Colleagues reunited

Top of the Charts

Afternoon all,

Well that was a smoothly executed reshuffle. From painful experience I promise you the baseline for these things is a mixture of excruciating social awkwardness and total chaos. It broadly happening to plan (bar a bit of Raab wrangling) is a triumph. The No10 operation will be satisfied with the job they’ve done, even if lots of Tory MPs aren’t satisfied with the jobs they’ve got. Rather more important is the job satisfaction of British workers, on which we’ve got some fascinating new research out on Monday as part of our Economy 2030 Inquiry. It digs into how our views of our jobs – from our satisfaction with them, to the stress of doing them – have changed over the past three decades.

Come along to the launch event. You can do so online or even in person, because this week was actually a big moment in Resolution land with the team back in the office hybrid-style. Which gives me the appropriate excuse to say a huge thank you to all of them for the unbelievable amount of hard work over the 18 months of this pandemic charting the very uneven impact of the crisis and proposing policies to help get the country through it. On a rather smaller scale, hopefully this week’s reads will get you through any dull meetings this afternoon – whether they’re over Zoom or not.

Have a great weekend all,

Torsten Bell
Chief Executive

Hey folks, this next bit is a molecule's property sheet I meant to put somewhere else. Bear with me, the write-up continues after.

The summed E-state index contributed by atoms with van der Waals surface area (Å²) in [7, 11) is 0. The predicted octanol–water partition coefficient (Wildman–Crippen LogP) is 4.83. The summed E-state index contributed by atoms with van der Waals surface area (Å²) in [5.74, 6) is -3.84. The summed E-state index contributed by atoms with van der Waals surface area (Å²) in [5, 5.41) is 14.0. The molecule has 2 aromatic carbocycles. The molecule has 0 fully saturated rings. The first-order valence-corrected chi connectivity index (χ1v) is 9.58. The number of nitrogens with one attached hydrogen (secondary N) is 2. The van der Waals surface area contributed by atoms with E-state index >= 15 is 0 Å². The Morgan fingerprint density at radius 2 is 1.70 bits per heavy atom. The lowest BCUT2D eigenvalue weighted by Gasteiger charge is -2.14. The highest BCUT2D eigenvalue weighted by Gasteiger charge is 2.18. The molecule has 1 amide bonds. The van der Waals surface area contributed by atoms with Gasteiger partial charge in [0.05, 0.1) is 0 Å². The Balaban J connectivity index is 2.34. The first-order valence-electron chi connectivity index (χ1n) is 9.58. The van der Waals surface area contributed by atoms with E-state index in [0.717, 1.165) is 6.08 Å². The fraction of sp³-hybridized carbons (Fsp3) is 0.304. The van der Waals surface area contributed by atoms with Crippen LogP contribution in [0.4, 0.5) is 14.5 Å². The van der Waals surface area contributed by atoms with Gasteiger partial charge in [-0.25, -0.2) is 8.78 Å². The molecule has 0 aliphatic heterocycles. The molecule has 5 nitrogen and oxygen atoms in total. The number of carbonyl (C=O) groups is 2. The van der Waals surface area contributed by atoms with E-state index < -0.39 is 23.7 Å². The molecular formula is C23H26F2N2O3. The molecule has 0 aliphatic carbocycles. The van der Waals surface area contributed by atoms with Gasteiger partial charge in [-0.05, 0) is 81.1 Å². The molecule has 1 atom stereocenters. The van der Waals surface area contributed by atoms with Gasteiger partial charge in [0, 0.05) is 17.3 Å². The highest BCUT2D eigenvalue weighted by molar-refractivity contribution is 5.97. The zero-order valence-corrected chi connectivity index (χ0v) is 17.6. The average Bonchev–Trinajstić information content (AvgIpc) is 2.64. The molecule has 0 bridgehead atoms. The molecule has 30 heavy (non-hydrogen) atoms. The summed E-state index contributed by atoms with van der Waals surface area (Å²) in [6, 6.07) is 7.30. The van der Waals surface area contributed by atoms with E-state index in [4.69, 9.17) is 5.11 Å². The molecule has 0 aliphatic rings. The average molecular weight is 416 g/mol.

Resolution Foundation


Polluted politics. The issue of air pollution has driven much of the political salience around climate change (parents are anxious about what their children breath). But maybe air pollution has an even more direct effect on our politics: variations in air quality on polling day affect how we vote according to a new study. Examining German election results, the authors find that going to the polls amid higher levels of air pollution results in fewer votes for the incumbent candidate – a high pollution day reduces the incumbents vote share by two percentage points, and increase those of the main opposition by nearly three percentage points. Now these are big claims, but the authors aren’t claiming voters consciously change their votes because they care about air quality. Instead they argue air pollution affects our emotions – making us more anxious and unhappy, which reduces support for politics as usual. So, if you want to win re-election, shut down factories on polling day.

Early poverty. A sobering new report from our Nuffield Foundation friends on the experience of child poverty is worth your time. I’d particularly highlight two findings that are crucial to understanding the nature of 21st century child poverty. First, poverty rates are highest among families with the youngest children in them (over one-in-three children in families where the youngest child is under five live in poverty). Second, poverty has been rising fast among larger families (half of families with young children in poverty now have more than two children). These trends are about social/economic change, but also policy that has seen benefit cuts reduce the living standards of the youngest children and larger families the most. And that’s before we cut Universal Credit by £20 a week – see COTW.